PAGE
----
Today was the first day of bow camp proper. The ethos here is very much on learning and exchanging ideas. We started with a welcome address from Holm and then a lecture from Trey about the history and future of the sport, mixing fascinating insights into the development of archery from prehistoric time through to the suggestion, with which I wholeheartedly agree, that the sport is currently in a period of flux and experiment, with new rules being tried and every aspect of the sport being changed in many different ways. The changes we make now will become the precedents and the rules of the future. There are a few of us here with a keen interest in the rules and the direction of the sport and we are having some very productive discussions about the way that we would like to see the sport develop.

The rest of the morning was taken up with talks on horsemanship, from different saddle positions to reading a horse’s walk and using it to make predictions about how it will run. I learned more in two hours than I have learned in the past year.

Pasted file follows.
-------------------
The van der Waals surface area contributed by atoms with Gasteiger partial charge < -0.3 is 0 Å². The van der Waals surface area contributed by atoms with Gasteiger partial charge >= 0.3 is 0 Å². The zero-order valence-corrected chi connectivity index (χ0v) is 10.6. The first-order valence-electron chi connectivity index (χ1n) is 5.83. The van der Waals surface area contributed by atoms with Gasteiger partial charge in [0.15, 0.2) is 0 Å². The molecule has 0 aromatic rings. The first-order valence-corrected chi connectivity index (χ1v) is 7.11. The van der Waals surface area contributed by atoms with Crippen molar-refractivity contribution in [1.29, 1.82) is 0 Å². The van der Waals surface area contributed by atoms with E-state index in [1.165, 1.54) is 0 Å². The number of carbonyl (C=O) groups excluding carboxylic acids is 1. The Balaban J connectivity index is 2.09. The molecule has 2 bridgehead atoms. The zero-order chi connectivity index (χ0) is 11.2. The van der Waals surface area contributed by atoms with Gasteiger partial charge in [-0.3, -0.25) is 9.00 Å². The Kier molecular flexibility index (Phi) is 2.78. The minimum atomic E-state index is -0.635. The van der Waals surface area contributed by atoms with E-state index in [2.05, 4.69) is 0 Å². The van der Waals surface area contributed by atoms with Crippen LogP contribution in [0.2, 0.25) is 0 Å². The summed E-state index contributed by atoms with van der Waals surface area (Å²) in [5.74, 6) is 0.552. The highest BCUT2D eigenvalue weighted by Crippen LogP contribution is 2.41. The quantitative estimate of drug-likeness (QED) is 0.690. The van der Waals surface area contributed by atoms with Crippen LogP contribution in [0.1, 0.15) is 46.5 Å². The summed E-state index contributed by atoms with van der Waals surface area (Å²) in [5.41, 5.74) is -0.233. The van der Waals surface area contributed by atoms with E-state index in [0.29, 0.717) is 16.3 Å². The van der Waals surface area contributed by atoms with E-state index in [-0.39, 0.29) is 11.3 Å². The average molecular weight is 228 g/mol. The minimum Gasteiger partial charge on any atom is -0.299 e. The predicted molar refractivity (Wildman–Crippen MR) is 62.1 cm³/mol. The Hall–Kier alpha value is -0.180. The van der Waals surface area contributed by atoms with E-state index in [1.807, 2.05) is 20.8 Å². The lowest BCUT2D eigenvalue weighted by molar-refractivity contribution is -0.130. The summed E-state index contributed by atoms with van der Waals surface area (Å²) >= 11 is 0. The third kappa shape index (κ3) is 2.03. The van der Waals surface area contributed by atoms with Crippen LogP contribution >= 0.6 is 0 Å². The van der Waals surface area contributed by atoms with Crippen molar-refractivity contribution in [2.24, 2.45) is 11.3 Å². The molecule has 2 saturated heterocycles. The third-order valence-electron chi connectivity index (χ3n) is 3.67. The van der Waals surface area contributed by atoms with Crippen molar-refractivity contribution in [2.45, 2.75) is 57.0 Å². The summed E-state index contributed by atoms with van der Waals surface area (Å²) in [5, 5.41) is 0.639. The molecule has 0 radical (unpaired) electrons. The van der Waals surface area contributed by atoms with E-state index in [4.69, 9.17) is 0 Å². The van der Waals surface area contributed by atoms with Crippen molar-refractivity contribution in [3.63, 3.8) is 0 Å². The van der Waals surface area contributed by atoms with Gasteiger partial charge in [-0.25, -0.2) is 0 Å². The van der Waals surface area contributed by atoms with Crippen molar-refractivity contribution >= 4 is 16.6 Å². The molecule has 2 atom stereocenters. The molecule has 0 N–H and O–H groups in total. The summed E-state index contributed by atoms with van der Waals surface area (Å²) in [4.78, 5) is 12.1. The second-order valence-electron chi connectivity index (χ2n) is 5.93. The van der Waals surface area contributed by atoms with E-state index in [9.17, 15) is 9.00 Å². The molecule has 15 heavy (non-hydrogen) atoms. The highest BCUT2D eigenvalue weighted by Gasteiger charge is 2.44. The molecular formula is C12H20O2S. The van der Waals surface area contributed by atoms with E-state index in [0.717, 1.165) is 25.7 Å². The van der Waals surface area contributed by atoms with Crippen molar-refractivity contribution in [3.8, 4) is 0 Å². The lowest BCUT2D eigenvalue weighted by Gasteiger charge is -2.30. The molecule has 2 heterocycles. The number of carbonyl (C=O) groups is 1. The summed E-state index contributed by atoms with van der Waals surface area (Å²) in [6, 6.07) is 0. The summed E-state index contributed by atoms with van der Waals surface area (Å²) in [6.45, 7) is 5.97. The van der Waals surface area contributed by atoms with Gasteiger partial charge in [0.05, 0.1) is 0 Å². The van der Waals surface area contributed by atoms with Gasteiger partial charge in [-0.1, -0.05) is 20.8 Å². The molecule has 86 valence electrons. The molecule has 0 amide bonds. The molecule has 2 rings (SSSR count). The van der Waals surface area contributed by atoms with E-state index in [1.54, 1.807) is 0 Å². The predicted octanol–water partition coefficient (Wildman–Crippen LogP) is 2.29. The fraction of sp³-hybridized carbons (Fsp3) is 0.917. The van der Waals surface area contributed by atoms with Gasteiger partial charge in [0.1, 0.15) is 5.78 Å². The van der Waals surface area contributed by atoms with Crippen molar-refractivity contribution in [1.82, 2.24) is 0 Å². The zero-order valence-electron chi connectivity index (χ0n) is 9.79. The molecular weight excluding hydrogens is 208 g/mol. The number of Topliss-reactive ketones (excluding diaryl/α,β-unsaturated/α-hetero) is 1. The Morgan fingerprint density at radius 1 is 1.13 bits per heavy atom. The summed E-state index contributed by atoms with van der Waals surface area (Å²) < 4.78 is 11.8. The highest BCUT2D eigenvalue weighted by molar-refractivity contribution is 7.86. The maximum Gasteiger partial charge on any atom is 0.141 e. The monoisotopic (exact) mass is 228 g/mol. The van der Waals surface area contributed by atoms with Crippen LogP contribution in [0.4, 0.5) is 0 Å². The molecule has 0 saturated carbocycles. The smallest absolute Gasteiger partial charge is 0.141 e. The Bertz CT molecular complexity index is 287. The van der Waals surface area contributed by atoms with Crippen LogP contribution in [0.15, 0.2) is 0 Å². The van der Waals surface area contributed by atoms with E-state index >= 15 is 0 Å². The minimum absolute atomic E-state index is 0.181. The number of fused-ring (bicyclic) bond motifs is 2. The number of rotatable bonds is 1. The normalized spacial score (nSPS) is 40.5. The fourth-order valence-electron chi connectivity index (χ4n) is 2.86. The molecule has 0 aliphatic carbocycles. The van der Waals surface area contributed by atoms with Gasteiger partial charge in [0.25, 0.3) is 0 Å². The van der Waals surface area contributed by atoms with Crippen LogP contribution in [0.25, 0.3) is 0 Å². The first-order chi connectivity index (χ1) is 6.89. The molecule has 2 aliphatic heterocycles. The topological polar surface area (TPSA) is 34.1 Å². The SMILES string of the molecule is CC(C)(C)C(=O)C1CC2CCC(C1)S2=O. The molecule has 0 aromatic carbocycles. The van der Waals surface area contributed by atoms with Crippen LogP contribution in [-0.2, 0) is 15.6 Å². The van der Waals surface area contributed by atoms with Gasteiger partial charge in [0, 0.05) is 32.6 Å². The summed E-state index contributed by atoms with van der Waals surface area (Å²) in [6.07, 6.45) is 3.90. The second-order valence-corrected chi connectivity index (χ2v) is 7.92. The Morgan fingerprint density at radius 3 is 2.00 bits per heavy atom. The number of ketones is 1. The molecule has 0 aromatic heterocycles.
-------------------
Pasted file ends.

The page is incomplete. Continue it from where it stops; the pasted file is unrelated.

After lunch the focus moved to bows. Trey took people through some of the mechanics of how a bow works and then he and I demonstrated bareshaft and paper tuning, with discussion of the changes that you can make to the bow and/or the arrow and the effect those changes will have on the dynamic spine. After the demonstration everybody had the opportunity to experiment with their arrow and bow tuning, addressing a common failing among horseback archers: ignoring the setup of their equipment, which we do at our peril. A few simple changes can improve the performance massively. We train and practise or archery and our riding but for some reason too many of us don’t take the time to optimise the equipment.

Two games have become popular. One is thrown targets. One person throws a disc through the air and three archers with blunts will attempt to shoot it. The other event that is popular consists of two frames, each supporting four hanging targets that are free to swing. One archer stands facing each frame and they race to see who can put an arrow in each of the four targets. The race aspect simulates the pressure of competition. Archers who could quite easily hit each target in turn without trouble suddenly find that it’s really quite difficult when you can hear the other guy hitting them faster than you are! As the sun goes goes down, of course, it gets harder still…

Anyway, this evening’s fish tacos and my two mugs of bourbon are telling me it’s time to stop typing and join the party, so I shall leave it there and post again later in the week. Apparently tomorrow we’re shooting from a trailer being pulled by a quad bike!